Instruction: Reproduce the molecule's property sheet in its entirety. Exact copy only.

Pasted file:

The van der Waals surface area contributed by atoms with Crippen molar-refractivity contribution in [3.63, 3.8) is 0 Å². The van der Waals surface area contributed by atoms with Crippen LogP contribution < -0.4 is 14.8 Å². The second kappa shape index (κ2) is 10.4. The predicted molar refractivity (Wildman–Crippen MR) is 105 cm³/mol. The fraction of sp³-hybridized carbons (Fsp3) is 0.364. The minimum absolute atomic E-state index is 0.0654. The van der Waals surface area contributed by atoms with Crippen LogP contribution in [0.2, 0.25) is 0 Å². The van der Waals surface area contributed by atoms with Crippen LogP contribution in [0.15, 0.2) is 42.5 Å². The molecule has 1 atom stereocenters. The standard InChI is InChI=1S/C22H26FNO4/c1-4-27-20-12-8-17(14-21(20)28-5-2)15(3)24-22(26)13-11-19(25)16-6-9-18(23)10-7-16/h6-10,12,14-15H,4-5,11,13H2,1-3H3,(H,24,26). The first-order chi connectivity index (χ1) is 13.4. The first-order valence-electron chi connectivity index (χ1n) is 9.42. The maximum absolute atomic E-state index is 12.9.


The van der Waals surface area contributed by atoms with Crippen molar-refractivity contribution in [3.63, 3.8) is 0 Å². The van der Waals surface area contributed by atoms with Crippen LogP contribution < -0.4 is 14.8 Å². The second kappa shape index (κ2) is 10.4. The predicted molar refractivity (Wildman–Crippen MR) is 105 cm³/mol. The fraction of sp³-hybridized carbons (Fsp3) is 0.364. The minimum absolute atomic E-state index is 0.0654. The van der Waals surface area contributed by atoms with Crippen LogP contribution in [0.2, 0.25) is 0 Å². The van der Waals surface area contributed by atoms with Crippen LogP contribution in [0.15, 0.2) is 42.5 Å². The molecule has 1 atom stereocenters. The standard InChI is InChI=1S/C22H26FNO4/c1-4-27-20-12-8-17(14-21(20)28-5-2)15(3)24-22(26)13-11-19(25)16-6-9-18(23)10-7-16/h6-10,12,14-15H,4-5,11,13H2,1-3H3,(H,24,26). The first-order chi connectivity index (χ1) is 13.4. The first-order valence-electron chi connectivity index (χ1n) is 9.42. The maximum absolute atomic E-state index is 12.9.